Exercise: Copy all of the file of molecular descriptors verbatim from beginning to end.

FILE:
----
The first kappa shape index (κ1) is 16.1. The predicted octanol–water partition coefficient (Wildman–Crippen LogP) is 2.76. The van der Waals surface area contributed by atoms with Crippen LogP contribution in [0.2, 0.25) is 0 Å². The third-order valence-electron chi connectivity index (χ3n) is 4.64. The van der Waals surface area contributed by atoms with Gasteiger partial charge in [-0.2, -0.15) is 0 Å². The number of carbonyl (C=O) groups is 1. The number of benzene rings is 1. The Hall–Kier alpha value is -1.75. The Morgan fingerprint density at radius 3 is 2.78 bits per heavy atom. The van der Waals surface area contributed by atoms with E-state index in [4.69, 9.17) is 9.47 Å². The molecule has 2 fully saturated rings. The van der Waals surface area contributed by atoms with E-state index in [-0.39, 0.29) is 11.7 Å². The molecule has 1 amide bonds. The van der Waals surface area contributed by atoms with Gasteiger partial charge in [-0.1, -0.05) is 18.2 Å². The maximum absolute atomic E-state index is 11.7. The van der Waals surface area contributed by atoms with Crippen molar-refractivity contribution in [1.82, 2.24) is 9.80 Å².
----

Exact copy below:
The first kappa shape index (κ1) is 16.1. The predicted octanol–water partition coefficient (Wildman–Crippen LogP) is 2.76. The van der Waals surface area contributed by atoms with Crippen LogP contribution in [0.2, 0.25) is 0 Å². The third-order valence-electron chi connectivity index (χ3n) is 4.64. The van der Waals surface area contributed by atoms with Gasteiger partial charge in [-0.2, -0.15) is 0 Å². The number of carbonyl (C=O) groups is 1. The number of benzene rings is 1. The Hall–Kier alpha value is -1.75. The Morgan fingerprint density at radius 3 is 2.78 bits per heavy atom. The van der Waals surface area contributed by atoms with E-state index in [4.69, 9.17) is 9.47 Å². The molecule has 2 fully saturated rings. The van der Waals surface area contributed by atoms with E-state index in [-0.39, 0.29) is 11.7 Å². The molecule has 1 amide bonds. The van der Waals surface area contributed by atoms with Gasteiger partial charge in [-0.1, -0.05) is 18.2 Å². The maximum absolute atomic E-state index is 11.7. The van der Waals surface area contributed by atoms with Crippen molar-refractivity contribution in [1.82, 2.24) is 9.80 Å².